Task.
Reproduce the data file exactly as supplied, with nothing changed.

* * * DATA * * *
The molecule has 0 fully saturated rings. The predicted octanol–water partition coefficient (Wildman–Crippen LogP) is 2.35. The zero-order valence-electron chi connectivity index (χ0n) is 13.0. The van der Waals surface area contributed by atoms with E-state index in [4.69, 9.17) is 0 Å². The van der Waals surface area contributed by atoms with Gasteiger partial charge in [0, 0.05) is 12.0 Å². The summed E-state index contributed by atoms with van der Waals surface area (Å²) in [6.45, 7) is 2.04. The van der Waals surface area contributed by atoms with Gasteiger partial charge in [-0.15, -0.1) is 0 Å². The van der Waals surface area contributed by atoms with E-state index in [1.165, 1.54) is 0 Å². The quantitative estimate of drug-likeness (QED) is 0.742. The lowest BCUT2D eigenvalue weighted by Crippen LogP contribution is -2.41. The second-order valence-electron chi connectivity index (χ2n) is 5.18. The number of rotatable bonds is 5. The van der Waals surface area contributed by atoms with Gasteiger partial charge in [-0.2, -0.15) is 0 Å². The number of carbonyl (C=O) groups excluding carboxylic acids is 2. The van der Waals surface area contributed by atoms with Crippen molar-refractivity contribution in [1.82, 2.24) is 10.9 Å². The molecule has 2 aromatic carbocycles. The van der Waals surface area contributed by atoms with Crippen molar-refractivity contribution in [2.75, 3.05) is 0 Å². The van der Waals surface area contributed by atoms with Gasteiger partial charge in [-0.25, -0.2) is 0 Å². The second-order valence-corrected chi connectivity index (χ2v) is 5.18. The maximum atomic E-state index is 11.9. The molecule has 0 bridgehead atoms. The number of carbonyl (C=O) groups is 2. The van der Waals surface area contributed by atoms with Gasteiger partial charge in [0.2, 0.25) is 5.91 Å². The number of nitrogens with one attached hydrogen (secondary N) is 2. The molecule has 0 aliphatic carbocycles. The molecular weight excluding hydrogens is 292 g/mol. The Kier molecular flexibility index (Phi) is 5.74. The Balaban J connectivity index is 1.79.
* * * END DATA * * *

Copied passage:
The molecule has 0 fully saturated rings. The predicted octanol–water partition coefficient (Wildman–Crippen LogP) is 2.35. The zero-order valence-electron chi connectivity index (χ0n) is 13.0. The van der Waals surface area contributed by atoms with E-state index in [4.69, 9.17) is 0 Å². The van der Waals surface area contributed by atoms with Gasteiger partial charge in [0, 0.05) is 12.0 Å². The summed E-state index contributed by atoms with van der Waals surface area (Å²) in [6.45, 7) is 2.04. The van der Waals surface area contributed by atoms with Gasteiger partial charge in [-0.15, -0.1) is 0 Å². The van der Waals surface area contributed by atoms with E-state index in [1.165, 1.54) is 0 Å². The quantitative estimate of drug-likeness (QED) is 0.742. The lowest BCUT2D eigenvalue weighted by Crippen LogP contribution is -2.41. The second-order valence-electron chi connectivity index (χ2n) is 5.18. The number of rotatable bonds is 5. The van der Waals surface area contributed by atoms with Gasteiger partial charge in [-0.2, -0.15) is 0 Å². The number of carbonyl (C=O) groups excluding carboxylic acids is 2. The van der Waals surface area contributed by atoms with Crippen molar-refractivity contribution in [1.82, 2.24) is 10.9 Å². The molecule has 2 aromatic carbocycles. The van der Waals surface area contributed by atoms with Crippen molar-refractivity contribution in [2.75, 3.05) is 0 Å². The van der Waals surface area contributed by atoms with Gasteiger partial charge in [-0.25, -0.2) is 0 Å². The second-order valence-corrected chi connectivity index (χ2v) is 5.18. The maximum atomic E-state index is 11.9. The molecule has 0 bridgehead atoms. The number of carbonyl (C=O) groups is 2. The van der Waals surface area contributed by atoms with Gasteiger partial charge in [0.2, 0.25) is 5.91 Å². The number of nitrogens with one attached hydrogen (secondary N) is 2. The molecule has 0 aliphatic carbocycles. The molecular weight excluding hydrogens is 292 g/mol. The Kier molecular flexibility index (Phi) is 5.74. The Balaban J connectivity index is 1.79.